Students explore their immediate neighborhood and the city at large as a site of inspiration. The city and its spaces become an extended classroom. Students respond to a theme designed to encourage interaction and integration with their surroundings and new, unexpected ways of looking at their environment. Site visits, walks, lectures, readings, and practical exercises guide students through different approaches to the creative process with the aim that they develop their own methodologies and engage with the city as potential artists and/or designers.
Contact Hours: 45
3.0 Credits
Foundation Courses | Course #: FFND 0176 | Open
Drawing--across all first year studio courses and in every progression track at PCA--is considered a fundamental discipline for creative practice. The aim is to give students both a vital course in traditional skills and an introduction to contemporary and emerging approaches to drawing. Included in this class are subject specific workshops such as: digital illustration, gesture/dance, experimental fashion drawing, drawing and film. The purpose of this course is to instill a lively and inspired discipline that students will continue to practice in many forms beyond their foundation year.
Contact Hours: 45

Interior Design

3.0 Credits
Interior Design | Course #: FINT 0303 | Open
The course aims at helping students to become aware that light is, first of all, a material, a tool to shape spaces, and thus handled and processed as such. Space lighting will be approached from the creative point of view – without it being limited to technological aspects. Students will understand the physiological and psychological aspects of lighting in interior design and will learn to define lighting project intentions in different types of spaces such as an apparel store, an art exhibition space or a restaurant.
Contact Hours: 45
3.0 Credits
Interior Design | Course #: FINT 0304 | Open
In this class, students perfect resources for the visualization and the communication of interior design projects, both orally and visually. Students develop and explore new concepts, alternative methods and ideas to visually illustrate and present the various phases of the design process: from concept boards, fast scale models and graphics to rendering techniques and digital fabrication tools.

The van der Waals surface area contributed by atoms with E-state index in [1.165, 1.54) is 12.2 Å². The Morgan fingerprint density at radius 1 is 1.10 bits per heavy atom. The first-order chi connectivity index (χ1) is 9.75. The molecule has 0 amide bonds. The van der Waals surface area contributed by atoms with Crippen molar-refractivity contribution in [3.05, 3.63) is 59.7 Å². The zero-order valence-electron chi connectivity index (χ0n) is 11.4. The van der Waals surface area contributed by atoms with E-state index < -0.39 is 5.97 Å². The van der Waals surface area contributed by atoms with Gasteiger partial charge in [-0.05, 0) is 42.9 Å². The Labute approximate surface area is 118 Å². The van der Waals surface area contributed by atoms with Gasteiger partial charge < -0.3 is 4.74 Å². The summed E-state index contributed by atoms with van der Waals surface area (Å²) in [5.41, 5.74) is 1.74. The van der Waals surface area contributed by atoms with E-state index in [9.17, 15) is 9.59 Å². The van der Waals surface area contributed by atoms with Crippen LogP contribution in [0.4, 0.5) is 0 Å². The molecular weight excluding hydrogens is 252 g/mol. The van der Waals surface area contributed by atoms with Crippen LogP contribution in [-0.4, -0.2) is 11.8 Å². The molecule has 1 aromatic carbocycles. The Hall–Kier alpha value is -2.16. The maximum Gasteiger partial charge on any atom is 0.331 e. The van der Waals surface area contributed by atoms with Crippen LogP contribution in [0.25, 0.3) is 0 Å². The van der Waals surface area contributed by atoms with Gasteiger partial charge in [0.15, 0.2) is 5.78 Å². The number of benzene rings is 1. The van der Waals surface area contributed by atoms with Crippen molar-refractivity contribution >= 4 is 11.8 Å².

Contact Hours: 45

Liberal Studies

1.0 Credits
Liberal Studies | Course #: FLIB 0010 | Open
Paris Inside/Out is a one-credit course consisting of visits to art and design exhibits, as well as meetings with artists, artisans and designers in Paris. The course will use a wide approach by including a variety of artistic fields, thus allowing students to draw inspiration from any discipline. The course will be held every week in a different location in Paris.

Students are free to participate in as many visits as they wish, however a minimum of 5 visits are required to pass the course. A 1-page essay will be written for each visit, and must be submitted within two days of the visit, along with either a photo or an illustration. The professor will regularly select an essay that will be published in LOOP. At the end of the semester, students will be asked to present in class a personal work inspired by one of the visits during the semester.

This is a pass/fail course.

Contact Hours: 15
3.0 Credits
Liberal Studies | Course #: FLIB 1011 | Open
This year-long course is designed to improve critical thinking, reading, and writing skills. Students learn to understand the inherent argument and logic of a text, to think more systematically and critically, and to write more effectively by developing skills in the structure, grammar, and mechanics of writing. Students also work toward the more focused goal of situating design and art practices within larger intellectual, historical and philosophical frameworks by exploring the indissoluble connection between ideas and the products of human culture. This is achieved by introducing students to texts representing and describing various methodologies applicable to art and design, which can then be used to critique and analyze visual and material artifacts.